Reporting and Interpreting Legal Violence in Asia: the East India Company's accounts of torture, 1603-24

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This article examines how printed accounts of torture can reveal the ways the law was experienced, interpreted and reported by the East India Company (EIC) during the early decades of the seventeenth century. It will explore how the company came to impose its own interpretation of the law when interacting with local powers and people while simultaneously attempting to adapt to and operate within existing legal systems in early modern Asia. This careful balance—sustaining English law while accepting the restraints of a different legal system—was essential in a region where merchants and other travellers moved through areas criss-crossed with overlapping jurisdictions. Interactions with locals often turned violent, even when under the protection of local states, and the English used legal violence to sustain their position in Asia as much as they were threatened by its use by others. Concepts of how the law operated were far from simple and overlapping legal institutions, customs and ideas resulted in numerous moments of competition as different legal structures were imposed simultaneously. The company was forced to think carefully about these issues when law and violence came together during the most violent aspect of judicial enquiry—torture. To assess how the EIC thought about the law and how this influenced the development of their imperial policies this article will focus on how information regarding the law—in its most extreme application—was reported to an English and European audience through the careful presentation of information regarding events in Asia.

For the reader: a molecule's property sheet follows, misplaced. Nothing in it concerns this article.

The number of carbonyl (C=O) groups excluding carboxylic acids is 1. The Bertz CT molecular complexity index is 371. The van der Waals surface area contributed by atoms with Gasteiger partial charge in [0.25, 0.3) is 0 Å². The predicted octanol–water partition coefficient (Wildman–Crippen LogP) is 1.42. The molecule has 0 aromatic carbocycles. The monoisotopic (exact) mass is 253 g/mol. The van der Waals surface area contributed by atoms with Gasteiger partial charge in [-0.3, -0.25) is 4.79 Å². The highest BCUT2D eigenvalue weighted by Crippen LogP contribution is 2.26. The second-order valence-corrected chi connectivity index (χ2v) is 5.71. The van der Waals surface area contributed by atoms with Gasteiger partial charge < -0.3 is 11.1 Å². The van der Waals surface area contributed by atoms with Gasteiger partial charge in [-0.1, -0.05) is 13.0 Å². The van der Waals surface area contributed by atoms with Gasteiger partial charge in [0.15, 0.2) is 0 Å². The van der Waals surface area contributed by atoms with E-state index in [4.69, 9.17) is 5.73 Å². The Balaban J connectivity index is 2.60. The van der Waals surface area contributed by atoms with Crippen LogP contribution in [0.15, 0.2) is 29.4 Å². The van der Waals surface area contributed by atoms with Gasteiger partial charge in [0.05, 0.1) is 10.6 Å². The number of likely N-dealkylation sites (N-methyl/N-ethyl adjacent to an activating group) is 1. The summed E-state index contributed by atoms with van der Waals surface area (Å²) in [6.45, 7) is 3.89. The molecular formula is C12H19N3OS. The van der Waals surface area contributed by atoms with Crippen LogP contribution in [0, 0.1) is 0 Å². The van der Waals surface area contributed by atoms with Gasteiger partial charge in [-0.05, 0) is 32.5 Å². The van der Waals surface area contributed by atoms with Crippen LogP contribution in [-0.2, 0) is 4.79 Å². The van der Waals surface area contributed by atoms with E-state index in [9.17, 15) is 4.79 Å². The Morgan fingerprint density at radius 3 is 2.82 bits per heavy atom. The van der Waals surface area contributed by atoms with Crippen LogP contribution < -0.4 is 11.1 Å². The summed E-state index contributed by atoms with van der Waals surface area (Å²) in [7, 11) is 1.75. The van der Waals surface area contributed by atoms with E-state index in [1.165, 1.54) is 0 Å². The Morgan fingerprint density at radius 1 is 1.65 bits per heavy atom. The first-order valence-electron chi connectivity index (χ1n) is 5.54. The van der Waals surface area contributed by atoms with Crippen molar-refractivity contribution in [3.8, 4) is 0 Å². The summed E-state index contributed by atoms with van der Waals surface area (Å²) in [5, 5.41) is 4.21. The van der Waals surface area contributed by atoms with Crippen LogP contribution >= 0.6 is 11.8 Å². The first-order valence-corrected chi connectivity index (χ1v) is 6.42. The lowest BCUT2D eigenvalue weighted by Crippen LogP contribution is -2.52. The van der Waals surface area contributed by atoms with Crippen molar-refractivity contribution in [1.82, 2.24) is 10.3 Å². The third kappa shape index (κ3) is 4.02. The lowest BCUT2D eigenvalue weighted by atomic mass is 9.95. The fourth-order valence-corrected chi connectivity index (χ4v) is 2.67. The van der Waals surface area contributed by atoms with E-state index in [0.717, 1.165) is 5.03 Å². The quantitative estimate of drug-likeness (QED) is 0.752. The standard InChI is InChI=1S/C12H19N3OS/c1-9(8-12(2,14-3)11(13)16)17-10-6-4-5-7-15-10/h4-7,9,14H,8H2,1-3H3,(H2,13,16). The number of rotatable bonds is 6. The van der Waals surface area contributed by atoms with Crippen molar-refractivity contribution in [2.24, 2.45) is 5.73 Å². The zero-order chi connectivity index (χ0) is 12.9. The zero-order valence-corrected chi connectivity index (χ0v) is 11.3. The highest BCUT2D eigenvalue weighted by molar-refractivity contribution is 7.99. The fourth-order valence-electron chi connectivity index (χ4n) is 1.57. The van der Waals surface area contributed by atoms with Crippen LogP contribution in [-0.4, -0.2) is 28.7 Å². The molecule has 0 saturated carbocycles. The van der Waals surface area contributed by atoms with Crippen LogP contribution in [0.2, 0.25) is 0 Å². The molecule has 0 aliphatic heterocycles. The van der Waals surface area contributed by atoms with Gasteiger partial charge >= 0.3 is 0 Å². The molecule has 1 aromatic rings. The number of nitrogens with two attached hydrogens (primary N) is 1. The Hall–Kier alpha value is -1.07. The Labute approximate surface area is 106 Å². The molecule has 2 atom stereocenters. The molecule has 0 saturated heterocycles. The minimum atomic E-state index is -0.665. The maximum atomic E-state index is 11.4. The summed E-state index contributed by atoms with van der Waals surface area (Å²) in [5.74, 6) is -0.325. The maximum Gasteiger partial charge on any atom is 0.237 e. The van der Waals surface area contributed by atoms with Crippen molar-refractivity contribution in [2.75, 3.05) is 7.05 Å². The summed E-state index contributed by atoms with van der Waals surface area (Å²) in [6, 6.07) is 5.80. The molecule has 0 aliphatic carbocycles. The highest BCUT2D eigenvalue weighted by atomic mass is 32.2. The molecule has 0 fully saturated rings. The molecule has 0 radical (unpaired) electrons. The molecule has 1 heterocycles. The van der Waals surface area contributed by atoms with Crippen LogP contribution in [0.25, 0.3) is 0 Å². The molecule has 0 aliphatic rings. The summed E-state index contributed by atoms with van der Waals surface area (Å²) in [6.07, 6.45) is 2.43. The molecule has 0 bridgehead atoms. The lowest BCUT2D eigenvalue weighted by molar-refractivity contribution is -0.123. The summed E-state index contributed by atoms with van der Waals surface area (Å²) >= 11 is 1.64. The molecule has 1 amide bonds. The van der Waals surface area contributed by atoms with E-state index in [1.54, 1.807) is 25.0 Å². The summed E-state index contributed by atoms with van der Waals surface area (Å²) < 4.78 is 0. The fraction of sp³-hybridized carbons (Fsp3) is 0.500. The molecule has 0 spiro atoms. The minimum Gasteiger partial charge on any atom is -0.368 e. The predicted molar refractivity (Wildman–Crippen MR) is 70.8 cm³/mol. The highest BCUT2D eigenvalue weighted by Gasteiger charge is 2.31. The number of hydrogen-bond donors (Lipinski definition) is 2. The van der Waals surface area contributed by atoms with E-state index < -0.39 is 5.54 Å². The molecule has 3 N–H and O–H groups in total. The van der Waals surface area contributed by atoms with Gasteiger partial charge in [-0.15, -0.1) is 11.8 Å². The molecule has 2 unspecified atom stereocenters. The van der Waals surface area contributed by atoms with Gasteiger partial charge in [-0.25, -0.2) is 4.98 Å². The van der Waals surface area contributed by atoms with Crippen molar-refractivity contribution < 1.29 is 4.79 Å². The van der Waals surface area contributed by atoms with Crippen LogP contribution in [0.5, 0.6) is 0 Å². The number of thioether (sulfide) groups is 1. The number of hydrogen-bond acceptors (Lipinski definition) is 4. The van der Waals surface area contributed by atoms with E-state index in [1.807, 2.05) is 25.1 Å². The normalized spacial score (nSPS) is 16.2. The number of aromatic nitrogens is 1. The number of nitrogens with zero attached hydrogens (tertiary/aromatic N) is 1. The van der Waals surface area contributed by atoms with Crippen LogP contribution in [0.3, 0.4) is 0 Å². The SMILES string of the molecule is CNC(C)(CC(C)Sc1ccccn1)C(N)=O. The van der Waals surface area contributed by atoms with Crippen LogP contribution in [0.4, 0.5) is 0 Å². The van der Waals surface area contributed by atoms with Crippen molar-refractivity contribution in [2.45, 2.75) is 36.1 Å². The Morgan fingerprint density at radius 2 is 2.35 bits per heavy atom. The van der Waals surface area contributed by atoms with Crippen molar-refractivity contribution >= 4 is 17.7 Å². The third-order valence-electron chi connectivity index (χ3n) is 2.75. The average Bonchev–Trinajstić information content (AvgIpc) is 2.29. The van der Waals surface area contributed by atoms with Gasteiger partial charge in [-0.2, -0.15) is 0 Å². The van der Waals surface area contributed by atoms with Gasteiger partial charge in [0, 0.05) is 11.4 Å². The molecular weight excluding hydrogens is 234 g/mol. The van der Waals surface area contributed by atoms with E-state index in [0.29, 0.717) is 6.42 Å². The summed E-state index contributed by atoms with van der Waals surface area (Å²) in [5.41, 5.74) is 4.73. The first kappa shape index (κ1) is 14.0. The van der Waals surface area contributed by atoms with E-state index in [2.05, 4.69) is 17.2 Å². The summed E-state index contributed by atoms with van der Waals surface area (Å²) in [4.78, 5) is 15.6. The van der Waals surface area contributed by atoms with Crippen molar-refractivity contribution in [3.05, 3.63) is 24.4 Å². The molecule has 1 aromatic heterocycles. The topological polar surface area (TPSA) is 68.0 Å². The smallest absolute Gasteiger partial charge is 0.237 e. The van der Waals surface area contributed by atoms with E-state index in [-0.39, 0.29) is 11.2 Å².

It will focus on two case studies where torture was experienced by English merchants—and where accounts were deemed important enough for reportage and printed distribution. The accounts considered here, reporting the experience of torture in Bantam in 1603 and in Amboyna in 1623, were carefully developed and distributed by the company and intended to effectively present its ideas regarding the law and jurisdiction in the developing world of global commerce and empire. In the first, we see the English factors at Bantam seeking to operate within the parameters of the local rulers but increasingly turning to their own understanding of the law in response to threats. The account of this episode reveals how the company justified the seizure of legal authority through the effective interpretation of both English ideas of proof and their own grasp of international law. The second account covers an opposing scenario, where Dutch merchants seized legal authority over the English in contravention—or so the company claimed—of the law of nature and failing to effectively follow the rules of law regarding proof. Across the two accounts we see how the company struggled to come to terms with the ways it interpreted the law. This is turn defined how it developed policies regarding its role overseas, and the reporting of these legal encounters in England changed the way that other parts of the world and the challenges of international trade were understood.
Original languageEnglish
Pages (from-to)603-626
JournalThe Journal of Imperial and Commonwealth History
Issue number4
Early online date23 Mar 2018
Publication statusPublished - 2018


  • empire
  • global
  • imperial
  • history
  • corporate
  • law
  • print
  • torture


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